Impact of COVID-19 variants in the pregnant South Auckland population: a
case control study with COVID-free controls
Objective Little has been published about maternity
outcomes from New Zealand’s unique handling of the COVID-19 pandemic.
Objectives were to determine obstetric outcomes between the variants,
identify risk factors, and whether the changes to healthcare delivery
affected pregnancy outcomes. Design This was a case
control study comparing singleton pregnancies affected by the Delta and
Omicron strains of COVID-19. The COVID 19-free controls were from 2019.
Setting & Population The largest tertiary maternity
unit in New Zealand providing taxpayer funded healthcare to a
multi-ethnic, high deprivation index population with complex health
needs. Methods Data were extracted from electronic
record systems and further verified by reviewing patient’s notes. The
risk of an event was modelled with logistic regression. The multivariate
analyses adjusted for known clinical risk factors and other significant
differences between the groups. Main Outcome Measures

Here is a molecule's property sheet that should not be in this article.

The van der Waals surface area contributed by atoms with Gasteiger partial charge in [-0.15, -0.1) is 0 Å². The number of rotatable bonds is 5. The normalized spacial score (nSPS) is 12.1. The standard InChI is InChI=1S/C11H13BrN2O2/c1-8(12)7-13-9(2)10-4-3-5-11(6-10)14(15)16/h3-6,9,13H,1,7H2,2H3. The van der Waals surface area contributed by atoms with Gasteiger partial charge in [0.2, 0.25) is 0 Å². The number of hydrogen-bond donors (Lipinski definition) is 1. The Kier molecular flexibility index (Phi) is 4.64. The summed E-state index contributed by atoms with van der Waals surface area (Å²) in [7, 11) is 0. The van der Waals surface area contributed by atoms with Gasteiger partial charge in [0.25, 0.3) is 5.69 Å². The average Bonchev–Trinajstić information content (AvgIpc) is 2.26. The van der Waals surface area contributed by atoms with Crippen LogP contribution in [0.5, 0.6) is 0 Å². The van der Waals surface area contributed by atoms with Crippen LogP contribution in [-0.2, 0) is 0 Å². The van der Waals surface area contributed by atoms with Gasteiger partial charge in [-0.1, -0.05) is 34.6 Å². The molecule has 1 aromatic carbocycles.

Outcomes of interest included admission for COVID-19, adverse pregnancy
outcomes, including placentally-mediated ones. Results
In the study population of > 8,000 pregnancies, Delta
variant was associated with significantly worse maternal and obstetric
outcomes. Fetal anomalies and most placentally-mediated adverse outcomes
of pregnancy in the COVID-19 affected cohort did not persist once
adjusted for underlying maternal risk factors, except for a 4-fold
increased risk of stillbirth. Vaccination was protective against
admissions and severe disease (OR 0.19;95%CI 0.11-0.32).
Conclusions While the Delta variant has been associated
with poorer outcomes, modifications to the delivery of maternity care
during the pandemic could have unintended consequences on how patients
utilised healthcare; this may have contributed to poorer outcomes.